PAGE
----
WASHINGTON (November 15, 2005)—A statement approved today by the U.S. Catholic bishops by a vote of 237 - 4 declares the United States cannot "teach that killing is wrong by killing those who kill." The use of the death penalty contributes to a cycle of violence in our society that must be broken, according to A Culture of Life and the Penalty of Death. "The sanction of death violates respect for human life and dignity."
The statement describes the death penalty as a continuing sign of a "culture of death" in U.S. society. "It is time for our nation to abandon the illusion that we can protect life by taking life," the bishops' document asserts. "When the state, in our names and with our taxes, ends a human life despite having non-lethal alternatives, it suggests that society can overcome violence with violence. The use of the death penalty ought to be abandoned not only for what it does to those who are executed, but what it does to all of society.
The statement echoes the powerful words and courageous action of Pope John Paul II who taught clearly and forcefully against the use of the death penalty. In his encyclical, The Gospel of Life, Pope John Paul II insisted that punishment "ought not go to the extreme of executing the offender except in cases of absolute necessity: in other words, when it would not be possible otherwise to defend society. Today, however, as a result of steady improvements in the organization of the penal system, such cases are very rare, if not practically non-existent."
In a visit to St. Louis in 1999, Pope John Paul II said, "The new evangelization calls for followers of Christ who are unconditionally pro-life: who will proclaim, celebrate and serve the Gospel of life in every situation. A sign of hope is the increasing recognition that the dignity of human life must never be taken away, even in the case of someone who has done great evil…I renew the appeal I made…for a consensus to end the death penalty, which is both cruel and unnecessary."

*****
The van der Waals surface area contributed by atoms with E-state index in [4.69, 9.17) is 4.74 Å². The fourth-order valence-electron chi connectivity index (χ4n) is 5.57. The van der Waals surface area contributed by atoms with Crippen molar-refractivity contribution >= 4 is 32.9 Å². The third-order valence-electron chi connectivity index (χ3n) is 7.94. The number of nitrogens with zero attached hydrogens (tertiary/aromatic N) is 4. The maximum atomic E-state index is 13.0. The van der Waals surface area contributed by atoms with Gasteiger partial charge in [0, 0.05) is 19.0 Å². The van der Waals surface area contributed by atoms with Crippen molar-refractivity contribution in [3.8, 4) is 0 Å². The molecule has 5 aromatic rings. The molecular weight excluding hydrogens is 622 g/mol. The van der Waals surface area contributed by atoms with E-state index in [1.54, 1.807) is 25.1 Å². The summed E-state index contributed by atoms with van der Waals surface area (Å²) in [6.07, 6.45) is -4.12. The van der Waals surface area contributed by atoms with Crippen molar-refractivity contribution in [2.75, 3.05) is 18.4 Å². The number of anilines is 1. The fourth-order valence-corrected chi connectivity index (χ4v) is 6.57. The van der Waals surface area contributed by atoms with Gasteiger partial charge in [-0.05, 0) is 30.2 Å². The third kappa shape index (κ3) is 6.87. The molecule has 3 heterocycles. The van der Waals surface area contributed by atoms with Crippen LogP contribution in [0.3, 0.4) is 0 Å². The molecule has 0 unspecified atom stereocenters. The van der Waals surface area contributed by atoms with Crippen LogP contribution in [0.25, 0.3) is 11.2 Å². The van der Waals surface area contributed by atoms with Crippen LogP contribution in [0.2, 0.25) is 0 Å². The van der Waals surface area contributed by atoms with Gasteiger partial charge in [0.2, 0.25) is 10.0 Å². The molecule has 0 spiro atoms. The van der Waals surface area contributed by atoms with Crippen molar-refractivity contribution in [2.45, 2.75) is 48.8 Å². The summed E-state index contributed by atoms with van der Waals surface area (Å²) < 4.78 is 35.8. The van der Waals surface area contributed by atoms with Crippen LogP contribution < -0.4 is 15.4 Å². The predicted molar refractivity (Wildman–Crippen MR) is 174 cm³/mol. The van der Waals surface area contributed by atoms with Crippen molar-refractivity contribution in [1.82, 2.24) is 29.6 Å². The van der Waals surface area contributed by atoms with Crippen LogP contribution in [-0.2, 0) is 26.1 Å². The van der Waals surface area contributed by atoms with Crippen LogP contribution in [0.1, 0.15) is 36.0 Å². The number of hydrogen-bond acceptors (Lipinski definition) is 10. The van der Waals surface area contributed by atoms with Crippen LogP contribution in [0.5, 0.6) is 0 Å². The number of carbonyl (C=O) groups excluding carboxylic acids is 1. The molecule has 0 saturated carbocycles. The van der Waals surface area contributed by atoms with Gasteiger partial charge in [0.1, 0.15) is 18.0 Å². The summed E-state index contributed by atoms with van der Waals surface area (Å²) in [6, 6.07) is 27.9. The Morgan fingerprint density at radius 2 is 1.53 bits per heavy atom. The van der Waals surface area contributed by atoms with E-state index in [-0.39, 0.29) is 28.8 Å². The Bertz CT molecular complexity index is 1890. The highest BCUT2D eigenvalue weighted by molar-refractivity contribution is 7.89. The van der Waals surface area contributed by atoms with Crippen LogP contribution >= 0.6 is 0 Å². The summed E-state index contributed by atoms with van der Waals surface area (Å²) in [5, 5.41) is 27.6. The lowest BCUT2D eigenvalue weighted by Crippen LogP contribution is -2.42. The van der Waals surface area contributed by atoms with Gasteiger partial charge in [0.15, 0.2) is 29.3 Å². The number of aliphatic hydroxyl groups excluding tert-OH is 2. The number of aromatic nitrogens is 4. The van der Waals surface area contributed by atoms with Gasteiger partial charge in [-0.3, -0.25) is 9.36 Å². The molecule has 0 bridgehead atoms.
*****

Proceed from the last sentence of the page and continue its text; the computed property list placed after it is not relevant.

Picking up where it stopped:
The new statement from the bishops of the United States also acknowledges that more must be done to assist victims of violence and loss. "They deserve our compassion, solidarity and support—spiritual, pastoral and personal. However, standing with families of victims does not compel us to support the use of the death penalty … No act, even an execution, can bring back a loved one or heal terrible wounds. The pain and loss of one death cannot be wiped away by another death."
The statement includes brief statements and stories from the families of victims of deadly crimes as well as from a former death row inmate who was exonerated.
While the statement acknowledges that people of goodwill can disagree on this issue, the bishops encourage engagement and dialogue, not judgment and condemnation, in the hope of leading others to a reexamination and conversion.
This statement is part of a wider Catholic Campaign to End the Use of the Death Penalty including a new web site (www.ccedp.org). Many people, especially Catholics, are reexamining their past support for the death penalty. A survey conducted by Zogby International, Inc. in November 2004 and March 2005 of 1700 Catholics suggested that support for the death penalty among Catholics had dropped from 70 percent in the 1970's to under 50 percent in 2005. It also reported that those who attend Church often are more likely to oppose the use of the death penalty, with respect for life cited most frequently as the reason.
The Catholic Campaign to End the Use of the Death Penalty urges Catholics to pray for victims of crime and their families as well as those on death row and the prison officials who watch over them; to reach out to families who have lost loved ones through violence; to learn more about the Church's teaching on the death penalty; to educate others, especially through the Church's parishes, schools and other programs; to advocate for the end of the use of the death penalty in states that have capital punishment; and to change the debate by emphasizing life over death.
"We don't really expect the use of the death penalty to end in one piece of sweeping legislation or a stunning court decision, although we're making significant progress in both legislatures and the courts," explained Bishop Nicholas DiMarzio, chair of the bishops' Domestic Policy Committee. "Rather, it will wither away in the daily and individual choices of prosecutors and legislators, judges and jurors and ordinary Catholics and others. We believe this day will not come easily, but with hard work and prayer it will come sooner rather than later."
The statement, which was developed by the USCCB Domestic Policy Committee with the support of the Committee on Pro-Life Activities and the Committee on Doctrine, is the first comprehensive statement focused on the death penalty by the Catholic bishops of the United States in twenty-five years.
The statement and the campaign call on Catholics to defend all human life and unite together to be "people of life for life." This issue, says the statement, "is more than public policy; it involves our faith…[it] is more than how to respond to violent crime; it is about justice and what kind of society we want to be…this initiative is not about ideology, but life and death."
For additional information go to www.ccedp.org